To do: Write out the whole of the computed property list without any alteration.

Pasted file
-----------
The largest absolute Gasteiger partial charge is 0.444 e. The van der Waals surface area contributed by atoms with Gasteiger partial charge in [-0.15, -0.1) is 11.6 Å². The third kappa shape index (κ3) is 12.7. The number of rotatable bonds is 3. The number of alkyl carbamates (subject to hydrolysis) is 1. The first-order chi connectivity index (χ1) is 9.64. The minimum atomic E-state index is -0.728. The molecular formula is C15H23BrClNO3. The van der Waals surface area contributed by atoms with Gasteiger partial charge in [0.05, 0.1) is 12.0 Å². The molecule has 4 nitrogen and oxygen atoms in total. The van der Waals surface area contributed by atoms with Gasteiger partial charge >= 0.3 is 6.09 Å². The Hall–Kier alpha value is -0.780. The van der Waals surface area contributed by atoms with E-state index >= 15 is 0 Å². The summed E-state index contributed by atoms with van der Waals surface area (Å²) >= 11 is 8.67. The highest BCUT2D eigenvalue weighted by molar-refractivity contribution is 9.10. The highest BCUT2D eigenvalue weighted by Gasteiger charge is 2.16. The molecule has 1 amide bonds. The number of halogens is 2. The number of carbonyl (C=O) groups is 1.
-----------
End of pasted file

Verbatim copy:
The largest absolute Gasteiger partial charge is 0.444 e. The van der Waals surface area contributed by atoms with Gasteiger partial charge in [-0.15, -0.1) is 11.6 Å². The third kappa shape index (κ3) is 12.7. The number of rotatable bonds is 3. The number of alkyl carbamates (subject to hydrolysis) is 1. The first-order chi connectivity index (χ1) is 9.64. The minimum atomic E-state index is -0.728. The molecular formula is C15H23BrClNO3. The van der Waals surface area contributed by atoms with Gasteiger partial charge in [0.05, 0.1) is 12.0 Å². The molecule has 4 nitrogen and oxygen atoms in total. The van der Waals surface area contributed by atoms with Gasteiger partial charge >= 0.3 is 6.09 Å². The Hall–Kier alpha value is -0.780. The van der Waals surface area contributed by atoms with E-state index >= 15 is 0 Å². The summed E-state index contributed by atoms with van der Waals surface area (Å²) >= 11 is 8.67. The highest BCUT2D eigenvalue weighted by molar-refractivity contribution is 9.10. The highest BCUT2D eigenvalue weighted by Gasteiger charge is 2.16. The molecule has 1 amide bonds. The number of halogens is 2. The number of carbonyl (C=O) groups is 1.